The other element that might rile purists is the new Wet Mode. Admittedly, this is a more difficult feature to attack – rear-engine, rear-drive sports cars on low-profile, high-performance rubber and wet roads are not good bedfellows. And working in Wet Mode's favor is its sheer intelligence.
Like the AEB system, there are three stages to Wet Mode. The first stage happens automatically as soon as a set of sensors at the back of the front wheel wells detects an adequate amount of precipitation. The system is always operating and analyzing the road, but once the water starts splashing up, the 992 primes its stability and traction control systems. A warning fires in the instrument cluster, informing the driver of the wet conditions and suggesting they activate Wet Mode via the updated, wheel-mounted dial. And once that's done, the big changes come into play.
The engine's throttle is retarded and torque arrives more gradually, while the eight-speed automatic transmission swaps gears with less aggression. All-wheel-drive models shift power to the front axle, while all variants kick up the stability control's sensitivity and lower the threshold for the ABS to kick in. The active aerodynamics go into the maximum downforce setting, while the torque-vectoring system adjusts the level of locking from the differential. All of this is to say that with Wet Mode enabled, the 992 should be more sure-footed than ever before.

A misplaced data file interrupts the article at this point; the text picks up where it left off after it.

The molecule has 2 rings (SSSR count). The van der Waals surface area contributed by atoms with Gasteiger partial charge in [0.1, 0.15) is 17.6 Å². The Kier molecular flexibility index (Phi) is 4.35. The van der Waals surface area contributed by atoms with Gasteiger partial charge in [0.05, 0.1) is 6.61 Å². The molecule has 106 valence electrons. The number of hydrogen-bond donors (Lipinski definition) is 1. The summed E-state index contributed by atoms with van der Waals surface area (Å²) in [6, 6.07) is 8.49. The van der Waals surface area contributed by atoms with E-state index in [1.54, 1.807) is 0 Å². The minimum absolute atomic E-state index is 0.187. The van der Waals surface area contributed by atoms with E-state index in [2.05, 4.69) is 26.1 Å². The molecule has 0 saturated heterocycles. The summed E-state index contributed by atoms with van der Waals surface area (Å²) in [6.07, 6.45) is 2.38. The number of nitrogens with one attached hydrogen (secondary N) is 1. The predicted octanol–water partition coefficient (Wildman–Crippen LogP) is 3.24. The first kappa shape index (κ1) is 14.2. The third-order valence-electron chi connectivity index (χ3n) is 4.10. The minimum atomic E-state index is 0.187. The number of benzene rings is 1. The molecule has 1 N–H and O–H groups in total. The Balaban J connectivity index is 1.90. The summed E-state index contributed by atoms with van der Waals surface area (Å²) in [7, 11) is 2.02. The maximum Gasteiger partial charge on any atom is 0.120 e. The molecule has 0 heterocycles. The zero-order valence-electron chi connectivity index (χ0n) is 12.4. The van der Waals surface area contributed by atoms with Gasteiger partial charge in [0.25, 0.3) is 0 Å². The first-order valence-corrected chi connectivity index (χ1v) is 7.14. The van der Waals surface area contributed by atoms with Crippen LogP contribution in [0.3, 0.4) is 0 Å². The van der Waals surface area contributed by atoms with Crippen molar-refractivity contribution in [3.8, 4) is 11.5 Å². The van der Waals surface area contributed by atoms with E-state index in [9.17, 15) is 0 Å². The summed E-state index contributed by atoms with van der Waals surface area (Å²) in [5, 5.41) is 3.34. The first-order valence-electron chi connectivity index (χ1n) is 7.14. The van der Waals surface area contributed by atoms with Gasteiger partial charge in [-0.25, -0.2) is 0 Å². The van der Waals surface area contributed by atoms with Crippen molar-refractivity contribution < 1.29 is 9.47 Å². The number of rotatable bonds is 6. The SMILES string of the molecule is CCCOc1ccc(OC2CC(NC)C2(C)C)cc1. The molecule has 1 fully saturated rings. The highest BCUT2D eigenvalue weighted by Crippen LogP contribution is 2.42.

With Wet Mode enabled, the 992 should be more sure-footed than ever before.
But while we went on a demo lap around a wet-handling course with Wet Mode on and off, it was hard to tell just how much was happening without physically feeling the gas and brake pedal or the vibrations from the steering wheel (remember, we were relegated to the passenger’s seat). Our 992 felt more stable under throttle and more predictable under braking, but we'll have to wait until we test the new 911 next month to judge the benefit of Wet Mode.
The New 992
It's clear that Porsche has done a great deal of development on the 992, with the biggest focus on the car's technology. This is undeniably the smartest 911 ever made. But it's bigger and more powerful, and while it's still a world-class sports car, there's more layers than ever between car and driver. Our brief taste at Hockenheim wasn't enough to tell us just what impact those added layers have on the 911. For that, we'll have to wait until January. And you will, too – check back next month for our full first drive of the 2020 Porsche 911.